Tata Motors: Making Eco-friendly Cars

Tata Nexon, a popular compact SUV car from the Tata Motors stable is going to be the first Indian car to be part of the End-of-Live Vehicles (ELV) process on an International platform.

Planet Outlook Initiative - October 28, 2020

Tata Nexon, a popular compact SUV car from the Tata Motors stable is going to be the first Indian car to be part of the End-of-Live Vehicles (ELV) process on an International platform. Tata Motors has declared that all the data related to handling the components that might be hazardous while dismantling of the car will be published to the International Dismantling Information System (IDIS) database.

Nexon

IDIS is an advanced and comprehensive information system for pre-treatment and dismantling information for End-of-Life Vehicles. More than 25 global manufacturers from over 40 countries use IDIS, which is a central repository of ‘Manufacturer Compiled Information’, across Europe and Asia. Tata Nexon is the first Indian car to join this elite group. IDIS contains data from 79 car brands with more than 3276 models and variants. IDIS provides a user-friendly navigation to an extensive database with practical information on pre-treatment, safety-related issues like airbag deployment and handling of HV batteries, on potentially recyclable parts and other safety-related elements mentioned in the EU ELV directive. The database of the IDIS consists of pieces of information that is accumulated from numerous car manufacturing companies, globally. Now the Tata Nexon becomes the first from India to be a part of this. They took this initiative to make cars more environmentally friendly by making the dismantling and recycling of its parts safer for the planet.

Mountain

Tata Motors will disclose its details about the extracting car liquids, handling safety belt tensioners, and the balance of airbags. It will make the task of Indian Authorised Vehicle Scrapping Facilities (AVSF) less environmentally taxing.  This ELV initiative of Tata Motors will also help in enhancing the governmental policy of Vehicle scrappage & Automotive Industry Standards (AIS 129). This will contribute to the protection, preservation and improvement of the quality of the environment and energy conservation

Old vehicles at the end create at least eight to nine million tons of waste just in the European countries. Globally, the situation is much worse. Tata Motors through this drive pledged to make all its cars more recyclable and eco-friendly through the ELV stages. President and CTO of Tata Motors, Rajendra Patekar, in this context added that the automobile products of the company consist of a bare minimum of the harmful substances and with the ELV process now it will further their ecological standards. According to Patekar, “At Tata Motors, our commitment to following sustainable practices is absolute. Accordingly, all our products are designed from the inception stage itself with high levels of recyclability potential to minimise material waste. Use of hazardous substances is restricted to a bare minimum while manufacturing and now with a defined process to manage ELV, we are laying down the path for responsible dismantling and recycling at the vehicle’s end of life stage. We are hopeful that such pioneering initiatives will encourage all auto industry stakeholders as well as customers to consciously consider sustainability and environment safety in their decision-making process while building and purchasing vehicles.”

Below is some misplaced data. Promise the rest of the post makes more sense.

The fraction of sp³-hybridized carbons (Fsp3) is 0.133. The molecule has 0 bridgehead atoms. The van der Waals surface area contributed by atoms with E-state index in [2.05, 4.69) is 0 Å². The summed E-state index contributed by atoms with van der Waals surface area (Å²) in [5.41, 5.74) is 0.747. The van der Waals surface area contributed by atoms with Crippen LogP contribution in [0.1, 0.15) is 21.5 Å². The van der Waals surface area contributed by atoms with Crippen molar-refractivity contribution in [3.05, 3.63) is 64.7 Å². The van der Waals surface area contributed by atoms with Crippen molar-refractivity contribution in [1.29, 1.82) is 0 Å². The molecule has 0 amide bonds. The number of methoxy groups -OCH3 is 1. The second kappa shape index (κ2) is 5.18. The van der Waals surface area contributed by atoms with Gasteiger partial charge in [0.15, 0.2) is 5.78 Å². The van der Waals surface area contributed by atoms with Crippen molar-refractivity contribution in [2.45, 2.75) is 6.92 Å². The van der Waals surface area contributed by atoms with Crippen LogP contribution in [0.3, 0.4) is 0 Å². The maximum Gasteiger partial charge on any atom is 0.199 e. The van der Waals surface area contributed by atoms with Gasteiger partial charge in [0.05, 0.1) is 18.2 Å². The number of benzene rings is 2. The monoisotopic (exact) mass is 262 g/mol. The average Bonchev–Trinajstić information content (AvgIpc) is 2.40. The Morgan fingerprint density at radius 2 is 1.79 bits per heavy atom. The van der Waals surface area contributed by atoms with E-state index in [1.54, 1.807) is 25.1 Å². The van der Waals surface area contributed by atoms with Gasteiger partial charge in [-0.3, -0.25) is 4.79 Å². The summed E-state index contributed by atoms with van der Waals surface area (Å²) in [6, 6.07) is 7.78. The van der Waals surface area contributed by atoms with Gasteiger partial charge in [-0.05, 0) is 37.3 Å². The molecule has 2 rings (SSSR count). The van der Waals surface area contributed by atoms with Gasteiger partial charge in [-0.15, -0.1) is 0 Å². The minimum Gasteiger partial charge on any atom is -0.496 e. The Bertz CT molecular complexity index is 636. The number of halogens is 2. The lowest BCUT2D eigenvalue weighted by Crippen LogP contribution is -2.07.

Sea Splash

Tata Motors has a rich legacy of adopting sustainable business practices. It established a proprietary International Material Data System (IMDS) where all suppliers mandatorily declare details of the material used for manufacturing vehicle components. It also releases design and system standards for recyclability and maintaining control over the usage of hazardous substances & material marking as part of Performance Attribute Targets (PAT) of Environment Management. Tata Motors remains committed to design vehicles that are environmentally green & sustainable, during its active life, as well as after its end-of-life. It also wants to set an example and encourage all auto industry stakeholders as well as customers to consciously consider sustainability and environment safety in their decision-making process while building and purchasing vehicles.”